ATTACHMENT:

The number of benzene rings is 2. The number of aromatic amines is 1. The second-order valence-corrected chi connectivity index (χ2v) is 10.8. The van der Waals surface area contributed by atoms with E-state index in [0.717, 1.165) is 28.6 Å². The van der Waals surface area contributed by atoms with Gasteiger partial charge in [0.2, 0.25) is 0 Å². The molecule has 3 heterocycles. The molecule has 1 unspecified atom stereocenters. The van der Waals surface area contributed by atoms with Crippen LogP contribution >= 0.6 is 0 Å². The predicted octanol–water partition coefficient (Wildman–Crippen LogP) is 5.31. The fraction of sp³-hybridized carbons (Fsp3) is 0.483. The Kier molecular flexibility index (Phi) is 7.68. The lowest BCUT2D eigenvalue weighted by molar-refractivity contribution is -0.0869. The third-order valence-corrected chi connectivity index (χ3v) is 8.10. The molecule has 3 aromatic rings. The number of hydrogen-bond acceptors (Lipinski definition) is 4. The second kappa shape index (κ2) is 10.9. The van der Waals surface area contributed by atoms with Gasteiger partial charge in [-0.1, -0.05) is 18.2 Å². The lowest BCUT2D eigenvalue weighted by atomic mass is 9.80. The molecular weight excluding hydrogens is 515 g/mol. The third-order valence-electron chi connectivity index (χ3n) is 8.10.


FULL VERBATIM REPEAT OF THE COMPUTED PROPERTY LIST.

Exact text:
The number of benzene rings is 2. The number of aromatic amines is 1. The second-order valence-corrected chi connectivity index (χ2v) is 10.8. The van der Waals surface area contributed by atoms with E-state index in [0.717, 1.165) is 28.6 Å². The van der Waals surface area contributed by atoms with Gasteiger partial charge in [0.2, 0.25) is 0 Å². The molecule has 3 heterocycles. The molecule has 1 unspecified atom stereocenters. The van der Waals surface area contributed by atoms with Crippen LogP contribution >= 0.6 is 0 Å². The predicted octanol–water partition coefficient (Wildman–Crippen LogP) is 5.31. The fraction of sp³-hybridized carbons (Fsp3) is 0.483. The Kier molecular flexibility index (Phi) is 7.68. The lowest BCUT2D eigenvalue weighted by molar-refractivity contribution is -0.0869. The third-order valence-corrected chi connectivity index (χ3v) is 8.10. The molecule has 3 aromatic rings. The number of hydrogen-bond acceptors (Lipinski definition) is 4. The second kappa shape index (κ2) is 10.9. The van der Waals surface area contributed by atoms with Gasteiger partial charge in [-0.1, -0.05) is 18.2 Å². The lowest BCUT2D eigenvalue weighted by atomic mass is 9.80. The molecular weight excluding hydrogens is 515 g/mol. The third-order valence-electron chi connectivity index (χ3n) is 8.10.